Remembering Cherokee Removal in Civil Rights–Era Georgia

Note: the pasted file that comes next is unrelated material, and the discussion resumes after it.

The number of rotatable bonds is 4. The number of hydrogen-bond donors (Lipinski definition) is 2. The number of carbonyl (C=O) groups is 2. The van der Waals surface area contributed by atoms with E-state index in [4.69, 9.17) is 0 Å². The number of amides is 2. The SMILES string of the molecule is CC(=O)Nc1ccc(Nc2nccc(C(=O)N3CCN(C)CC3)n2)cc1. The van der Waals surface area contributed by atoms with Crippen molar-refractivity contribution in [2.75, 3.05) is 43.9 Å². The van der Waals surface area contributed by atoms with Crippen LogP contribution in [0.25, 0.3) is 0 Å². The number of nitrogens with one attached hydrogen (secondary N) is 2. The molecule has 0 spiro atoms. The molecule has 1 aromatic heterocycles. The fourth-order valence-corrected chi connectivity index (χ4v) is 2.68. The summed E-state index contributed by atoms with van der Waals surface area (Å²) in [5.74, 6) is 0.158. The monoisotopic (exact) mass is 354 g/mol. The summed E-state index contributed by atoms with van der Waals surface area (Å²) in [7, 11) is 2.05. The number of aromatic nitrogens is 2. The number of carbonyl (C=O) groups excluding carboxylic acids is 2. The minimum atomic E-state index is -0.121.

This chapter describes the expansion of removal commemoration in the post-World War Two decades, focusing particular attention on Georgia's reconstruction of New Echota, the capital of the Cherokee Nation. While the project began as a local effort to promote heritage tourism, state officials applied a loftier theme to the commemoration, describing the site as an apology for Georgia's part in removal. The chapter examines the New Echota project in the context of the South's civil rights-era politics and as an example of American Cold War culture. It argues that the commemoration of the Trail of Tears offered white southerners a politically safe way to contemplate their region's history of racial oppression. The New Echota project included very little Cherokee participation, a feature that suggests the organizers assumed modern Cherokees were mostly irrelevant to their work in Georgia. The New Echota project required Cherokees to act as witnesses to commemorative acts conducted by non-Indians. It did not require them to participate as authors of those commemorations.
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